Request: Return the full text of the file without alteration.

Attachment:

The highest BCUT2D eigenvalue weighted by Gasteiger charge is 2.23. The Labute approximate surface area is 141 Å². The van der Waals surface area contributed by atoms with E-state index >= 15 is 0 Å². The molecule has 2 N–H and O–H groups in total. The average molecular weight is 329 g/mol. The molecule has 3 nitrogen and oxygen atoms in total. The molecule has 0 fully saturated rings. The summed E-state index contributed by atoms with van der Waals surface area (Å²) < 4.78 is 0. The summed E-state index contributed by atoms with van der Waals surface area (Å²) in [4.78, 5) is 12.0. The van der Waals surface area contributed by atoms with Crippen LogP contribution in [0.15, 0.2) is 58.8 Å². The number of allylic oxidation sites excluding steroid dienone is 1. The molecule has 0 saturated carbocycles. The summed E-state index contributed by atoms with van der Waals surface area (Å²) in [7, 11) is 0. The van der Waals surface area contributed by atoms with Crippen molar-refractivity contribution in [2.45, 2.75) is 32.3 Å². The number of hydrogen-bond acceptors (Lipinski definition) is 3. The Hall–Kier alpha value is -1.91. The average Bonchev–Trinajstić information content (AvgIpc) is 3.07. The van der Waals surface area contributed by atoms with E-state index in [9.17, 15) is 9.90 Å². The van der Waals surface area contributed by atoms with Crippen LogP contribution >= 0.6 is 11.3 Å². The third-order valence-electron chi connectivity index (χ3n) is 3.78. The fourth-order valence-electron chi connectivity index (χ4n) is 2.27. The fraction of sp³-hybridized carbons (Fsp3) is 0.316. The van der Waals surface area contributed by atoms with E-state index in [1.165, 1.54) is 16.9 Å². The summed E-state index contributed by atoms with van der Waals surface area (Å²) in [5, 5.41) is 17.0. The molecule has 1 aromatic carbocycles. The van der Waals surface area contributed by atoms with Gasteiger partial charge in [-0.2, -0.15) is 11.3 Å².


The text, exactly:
The highest BCUT2D eigenvalue weighted by Gasteiger charge is 2.23. The Labute approximate surface area is 141 Å². The van der Waals surface area contributed by atoms with E-state index >= 15 is 0 Å². The molecule has 2 N–H and O–H groups in total. The average molecular weight is 329 g/mol. The molecule has 3 nitrogen and oxygen atoms in total. The molecule has 0 fully saturated rings. The summed E-state index contributed by atoms with van der Waals surface area (Å²) < 4.78 is 0. The summed E-state index contributed by atoms with van der Waals surface area (Å²) in [4.78, 5) is 12.0. The van der Waals surface area contributed by atoms with Crippen LogP contribution in [0.15, 0.2) is 58.8 Å². The number of allylic oxidation sites excluding steroid dienone is 1. The molecule has 0 saturated carbocycles. The summed E-state index contributed by atoms with van der Waals surface area (Å²) in [7, 11) is 0. The van der Waals surface area contributed by atoms with Crippen molar-refractivity contribution in [2.45, 2.75) is 32.3 Å². The number of hydrogen-bond acceptors (Lipinski definition) is 3. The Hall–Kier alpha value is -1.91. The average Bonchev–Trinajstić information content (AvgIpc) is 3.07. The van der Waals surface area contributed by atoms with E-state index in [9.17, 15) is 9.90 Å². The van der Waals surface area contributed by atoms with Crippen LogP contribution >= 0.6 is 11.3 Å². The third-order valence-electron chi connectivity index (χ3n) is 3.78. The fourth-order valence-electron chi connectivity index (χ4n) is 2.27. The fraction of sp³-hybridized carbons (Fsp3) is 0.316. The van der Waals surface area contributed by atoms with E-state index in [1.165, 1.54) is 16.9 Å². The summed E-state index contributed by atoms with van der Waals surface area (Å²) in [5, 5.41) is 17.0. The molecule has 1 aromatic carbocycles. The van der Waals surface area contributed by atoms with Gasteiger partial charge in [-0.2, -0.15) is 11.3 Å².